Bridge the Gap
Unfortunately, although youíve just read the benefits of building a strong management team and putting together a good board, many family businesses neglect taking these actions. I point this out because if you do find yourself in an emergency transition, there wonít be time to slap together a good board or build a strong management team. The alternative is to hire in an interim president.

A good interim president can be difficult to find. There are many folks who tout being interim presidents or CEOs, but finding one who can do the work, is available and fits your budget makes it challenging. Nonetheless, itís the best alternative. A good interim CEO can be invaluable. They typically have seen many industries, have strong experience in all the functions of the business and can begin adding value from day one. Most importantly, as they are experienced at being a stop gap, they understand, accept and add value to the reason the company has a temporary leader. For example, they often have exceptional mentoring skills. Mike Carlton, an interim CEO for hire who gained his experience through being the CEO of a mid-sized bank for many years, puts it this way: ďEffective interim CEOs must be able to quickly assess the performance of a company, understand what the key drivers are and not just work with but develop the potential leaders of the company.Ē

Another viable alternative is to bring in a consultant or a strong general manager. This takes on a little different flavor, as they typically come in and work with the current management as opposed to leading it. For example, I am working with a client now where we have simply had some bad luck at finding an appropriate CEO. As such, weíve decided to put the search on hold and form a management team that includes the office manager, the two up-and-coming next-generation leaders and myself. Together, we are the management team that makes decisions and reports to the owners.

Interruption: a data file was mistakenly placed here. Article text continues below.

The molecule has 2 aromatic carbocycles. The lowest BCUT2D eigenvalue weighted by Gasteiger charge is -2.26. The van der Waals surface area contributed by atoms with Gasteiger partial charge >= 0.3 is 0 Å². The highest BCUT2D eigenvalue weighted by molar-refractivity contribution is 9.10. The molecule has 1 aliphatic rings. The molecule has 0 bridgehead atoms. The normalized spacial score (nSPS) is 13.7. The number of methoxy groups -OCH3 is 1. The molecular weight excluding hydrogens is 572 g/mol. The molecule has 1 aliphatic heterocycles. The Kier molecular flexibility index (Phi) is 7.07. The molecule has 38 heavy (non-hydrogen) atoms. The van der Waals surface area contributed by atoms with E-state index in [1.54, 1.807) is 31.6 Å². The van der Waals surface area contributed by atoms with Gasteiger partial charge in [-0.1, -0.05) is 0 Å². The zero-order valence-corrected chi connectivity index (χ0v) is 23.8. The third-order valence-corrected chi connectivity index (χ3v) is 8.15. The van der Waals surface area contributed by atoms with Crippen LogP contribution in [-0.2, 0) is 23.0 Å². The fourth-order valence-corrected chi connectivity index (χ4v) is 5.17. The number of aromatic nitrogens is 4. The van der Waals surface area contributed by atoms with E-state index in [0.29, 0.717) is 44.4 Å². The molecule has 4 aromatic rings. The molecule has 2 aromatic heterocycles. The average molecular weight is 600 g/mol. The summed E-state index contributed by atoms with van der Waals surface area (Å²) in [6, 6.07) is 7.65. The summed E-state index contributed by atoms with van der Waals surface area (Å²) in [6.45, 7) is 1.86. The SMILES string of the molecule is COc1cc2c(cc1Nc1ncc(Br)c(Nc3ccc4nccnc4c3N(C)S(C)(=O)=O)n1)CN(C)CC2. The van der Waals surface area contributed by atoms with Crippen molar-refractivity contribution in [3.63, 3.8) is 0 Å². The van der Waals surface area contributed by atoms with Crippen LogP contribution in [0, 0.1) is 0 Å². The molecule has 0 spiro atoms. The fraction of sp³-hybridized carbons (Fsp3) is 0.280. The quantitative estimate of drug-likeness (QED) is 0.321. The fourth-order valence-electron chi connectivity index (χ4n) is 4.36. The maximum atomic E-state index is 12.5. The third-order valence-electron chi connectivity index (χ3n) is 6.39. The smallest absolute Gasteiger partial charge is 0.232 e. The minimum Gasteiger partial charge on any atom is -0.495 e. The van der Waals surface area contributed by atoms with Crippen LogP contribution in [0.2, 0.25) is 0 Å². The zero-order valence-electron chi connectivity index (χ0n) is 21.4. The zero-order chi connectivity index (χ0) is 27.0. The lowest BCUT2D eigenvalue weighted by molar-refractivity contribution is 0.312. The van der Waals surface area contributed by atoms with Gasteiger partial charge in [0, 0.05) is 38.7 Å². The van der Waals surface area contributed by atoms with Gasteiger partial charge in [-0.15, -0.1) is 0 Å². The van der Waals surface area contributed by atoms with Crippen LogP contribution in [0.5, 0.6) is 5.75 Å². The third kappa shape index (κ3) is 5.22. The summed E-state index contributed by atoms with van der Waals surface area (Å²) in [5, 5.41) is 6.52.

Keep Everyone Informed
Once a course of action has been determined, regardless of the choice, of utmost importance in surviving an emergency transition is communicating to all customers and employees that you are aware of the situation, it is being worked on and operations will continue.

As with all family businesses, however, there are other factors to consider in addition to the business itself: the ownership and the family. For ownership, the best decision is to place majority control with the future leader of the garden center. Unfortunately, there is not always one clear leader. Nonetheless, it is still a better answer to have one person be the final decision maker, if possible. More companies fail not because they made the wrong decision but because they either didnít make a decision or made it too late. With 50/50 ownership, decision making can be stifled or even shut down. In any case, be sure to have a well-thought-out and constructed buy-sell agreement in place, so that if either party is unhappy, they can get out.

If you need to be bought out, agreeing upon a practical sales price is complicated. If this is truly an emergency transition, my strong advice is to get some outside counsel to guide the family through this. Otherwise, there may be no more Thanksgiving dinners together if the negotiations go awry.

As for the family element, itís critical to include family members who donít work at the garden center. When leadership changes hands, control changes - and ownership and money is involved. Thus, all family members will be interested. Establishing open communication from the beginning will help stave off any sense of suspicion that could arise.

Dealing with an early or surprise cessation of leadership in a family business can be a delicate maneuver. If you put too much on the next generation when theyíre not ready, your garden center could lose key employees and valued customers - ultimately resulting in the demise of the company. But if you bring in good outside help and heed their advice, your family businesses could successfully make it through to the other side.